What are Asanas in Yoga?

Yoga Blog

Postures that are performed during the physical activity of Yoga are called asanas.  These were developed over thousands upon thousands of years. Initially, Yoga practice used meditation, rituals and chanting to enable a connection to the divine. However, in later years and as Yoga became more accessible to the masses, teachers introduced postures. This is so that the layperson could connect through something tangible – in other words, the body – and from the body move onto the heart, intellect and mind. (This is called the Yoga of Synthesis.)

The different categories of asanas

Depending on their focal point, asanas are divided into different groups:

  • Sun Salutations
  • Standing Postures
  • Forward Bends
  • Backbends
  • Twists
  • Arm Balances
  • Core
  • Inverted Postures
  • Seated Neutral Postures
  • Relaxing Recovery Postures

Some Yoga schools have combined postures. For example, a standing posture might include a back or forward bend. Sitting postures may include twists.

What are counter poses in Yoga?

Counter poses keep the body balanced. They ensure a safe and effective practice. They also created a well-rounded Yoga class.

A counter pose generally takes the body in the opposite direction to the posture. It is best to perform a neutral posture, or recovery pose,  before going into a full opposite one. Two counter postures may then be necessary to gradually move the body out of one position and into the next.

Counter poses are great when practising sequences as they ease the body from one posture to the next. This limits the risk of injury. They should generally be held for about a third of the time except when back or neck hyper extensions are involved. In this case, the pose is held for a fifth of the time.

What are the benefits of asanas?

  • The correct practice of asanas has overall beneficial effects on physical stability, balance, flexibility and strength.
  • Yoga helps to keep the body clean, flexible and well lubricated. This reduces cell deterioration and slows the ageing process.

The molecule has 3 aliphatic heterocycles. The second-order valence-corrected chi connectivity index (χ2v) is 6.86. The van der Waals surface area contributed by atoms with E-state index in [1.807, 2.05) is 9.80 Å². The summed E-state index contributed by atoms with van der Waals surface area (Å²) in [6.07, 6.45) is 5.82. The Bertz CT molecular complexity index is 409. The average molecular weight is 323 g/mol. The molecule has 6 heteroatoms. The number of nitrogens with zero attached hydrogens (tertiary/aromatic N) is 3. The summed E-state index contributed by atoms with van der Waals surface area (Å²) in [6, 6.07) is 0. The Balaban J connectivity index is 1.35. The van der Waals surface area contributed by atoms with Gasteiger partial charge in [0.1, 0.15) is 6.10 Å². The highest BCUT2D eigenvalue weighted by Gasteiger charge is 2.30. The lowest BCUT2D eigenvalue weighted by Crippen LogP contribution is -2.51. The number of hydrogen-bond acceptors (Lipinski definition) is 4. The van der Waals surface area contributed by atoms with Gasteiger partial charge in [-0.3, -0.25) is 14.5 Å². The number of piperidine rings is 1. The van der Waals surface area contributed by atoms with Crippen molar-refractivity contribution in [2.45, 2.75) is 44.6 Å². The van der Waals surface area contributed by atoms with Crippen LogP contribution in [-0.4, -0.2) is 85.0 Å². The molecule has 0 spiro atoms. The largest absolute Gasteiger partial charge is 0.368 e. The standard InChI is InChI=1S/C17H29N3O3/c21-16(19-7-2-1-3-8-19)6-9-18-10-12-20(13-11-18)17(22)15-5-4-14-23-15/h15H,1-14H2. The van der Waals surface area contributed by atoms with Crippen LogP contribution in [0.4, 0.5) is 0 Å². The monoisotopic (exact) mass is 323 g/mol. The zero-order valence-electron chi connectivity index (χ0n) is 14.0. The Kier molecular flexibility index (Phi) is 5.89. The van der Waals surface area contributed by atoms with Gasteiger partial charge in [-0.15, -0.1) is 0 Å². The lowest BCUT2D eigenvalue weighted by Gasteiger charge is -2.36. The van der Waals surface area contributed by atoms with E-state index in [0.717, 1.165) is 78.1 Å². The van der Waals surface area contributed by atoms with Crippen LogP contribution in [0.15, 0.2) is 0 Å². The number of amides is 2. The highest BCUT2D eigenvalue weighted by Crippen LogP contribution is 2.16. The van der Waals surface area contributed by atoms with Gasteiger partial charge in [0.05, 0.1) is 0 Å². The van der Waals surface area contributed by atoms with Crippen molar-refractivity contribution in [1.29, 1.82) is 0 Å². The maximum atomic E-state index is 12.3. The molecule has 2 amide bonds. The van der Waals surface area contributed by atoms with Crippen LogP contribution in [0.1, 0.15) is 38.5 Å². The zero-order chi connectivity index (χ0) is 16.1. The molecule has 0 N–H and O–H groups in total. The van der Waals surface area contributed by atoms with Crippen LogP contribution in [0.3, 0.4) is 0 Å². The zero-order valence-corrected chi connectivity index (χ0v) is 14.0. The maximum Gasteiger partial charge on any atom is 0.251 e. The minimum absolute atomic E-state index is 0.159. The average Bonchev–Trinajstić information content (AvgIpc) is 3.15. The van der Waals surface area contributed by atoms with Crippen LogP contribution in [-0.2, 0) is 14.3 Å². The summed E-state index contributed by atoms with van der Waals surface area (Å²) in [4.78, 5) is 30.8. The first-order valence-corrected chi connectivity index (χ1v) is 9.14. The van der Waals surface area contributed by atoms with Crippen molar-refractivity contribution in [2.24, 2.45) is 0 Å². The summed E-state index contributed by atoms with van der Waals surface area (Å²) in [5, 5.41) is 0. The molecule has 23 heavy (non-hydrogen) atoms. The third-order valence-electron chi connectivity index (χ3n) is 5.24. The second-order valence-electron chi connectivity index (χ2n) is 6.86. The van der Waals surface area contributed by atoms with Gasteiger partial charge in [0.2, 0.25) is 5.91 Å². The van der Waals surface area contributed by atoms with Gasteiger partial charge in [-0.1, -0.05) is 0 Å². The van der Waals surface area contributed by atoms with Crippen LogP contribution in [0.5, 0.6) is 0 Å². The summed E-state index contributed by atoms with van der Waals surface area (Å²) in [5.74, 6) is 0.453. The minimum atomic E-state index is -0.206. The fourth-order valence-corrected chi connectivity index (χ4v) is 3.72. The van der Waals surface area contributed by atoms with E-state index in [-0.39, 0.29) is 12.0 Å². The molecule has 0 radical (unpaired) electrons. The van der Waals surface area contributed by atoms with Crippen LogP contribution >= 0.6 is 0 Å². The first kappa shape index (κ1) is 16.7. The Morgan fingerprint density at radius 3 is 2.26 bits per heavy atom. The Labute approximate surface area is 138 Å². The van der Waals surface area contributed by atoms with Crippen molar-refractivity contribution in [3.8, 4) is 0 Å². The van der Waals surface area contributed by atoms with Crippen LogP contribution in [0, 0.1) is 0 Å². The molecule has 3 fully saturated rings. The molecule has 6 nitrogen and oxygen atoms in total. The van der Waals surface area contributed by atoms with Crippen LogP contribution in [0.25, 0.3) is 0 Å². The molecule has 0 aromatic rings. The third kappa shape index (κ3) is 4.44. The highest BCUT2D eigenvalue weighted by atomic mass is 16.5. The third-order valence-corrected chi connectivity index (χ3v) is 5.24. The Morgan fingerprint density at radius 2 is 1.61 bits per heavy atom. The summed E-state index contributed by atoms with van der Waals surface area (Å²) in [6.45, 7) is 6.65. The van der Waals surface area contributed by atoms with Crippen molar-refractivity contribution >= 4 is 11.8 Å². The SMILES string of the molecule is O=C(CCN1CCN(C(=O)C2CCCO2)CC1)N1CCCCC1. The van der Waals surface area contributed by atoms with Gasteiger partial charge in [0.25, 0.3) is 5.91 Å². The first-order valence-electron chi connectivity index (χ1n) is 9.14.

• It also improves blood circulation and breathing.
  • The regular practice of asanas helps to boost the immune system.
  • It helps with respiratory disorders, high blood pressure, pain management and arthritis.
  • Yoga helps to regulate the metabolism hence assisting with weight-loss efforts.
  • The practising of Yoga helps to tone, stretch and strengthen the muscles. This increases flexibility and reduce the risks of injury.
  • Laboratory tests have proven that Yoga practitioners have an increased ability to consciously control autonomic or involuntary functions, such as their body temperature, heartbeat and blood pressure. This reduces their susceptibility to many diseases and health disorders.

In addition to the above-mentioned health benefits of Yoga, there are many psychological benefits. For example:

  • Self-awareness and increased self-knowledge
  • Increased mental performance and clarity
  • Increased body awareness
  • Improved relaxation and concentration
  • Improved vitality
  • Better stress management, a better ability to calm oneself in addition to better moods
  • More spiritual awareness and inner peace

The importance of balancing strength and flexibility asanas

In a Yoga class, it is vital to balance strength and flexibility asanas. Stretching creates flexibility. Flexibility is directly affected by the amount of connective tissue around the muscles. Connective tissue is made up of tendons, ligaments and fascial sheaths. It contains a substance that acts as both a lubricant and glue. Elastic connective tissue provides elasticity and collagenous connective tissue provides tensile strength. When a limb is overstretch and a muscle is worked beyond its normal range, the connective tissue surrounding the muscle is put under duress. This is called hyper extension. The affected muscles may become long and  lax. Joint pain, swelling and immobility can occur as a result.

Long lax muscles are often found adjacent to short tight muscles. The short muscle needs a stretching exercise and the adjacent long muscle needs a strengthening exercise. The challenge is which exercises to perform that will stretch and which will strengthen the right muscles.

Yoga asanas are dynamic movements that bring a limb and muscles through their full range of motion in the joins. Asanas are also static movements  which is the ability to assume and maintain extended positions using only a specific part of the body. Dynamic and static movements and counter poses enable a Yoga practitioner to balance strengthening and stretching. If exercised correctly, with proper alignment and breathing, all while respecting the  limitations of the body the regular practice of Yoga allows the practitioner to grow, develop and extend their physical capabilities while limited the possibility of injury.

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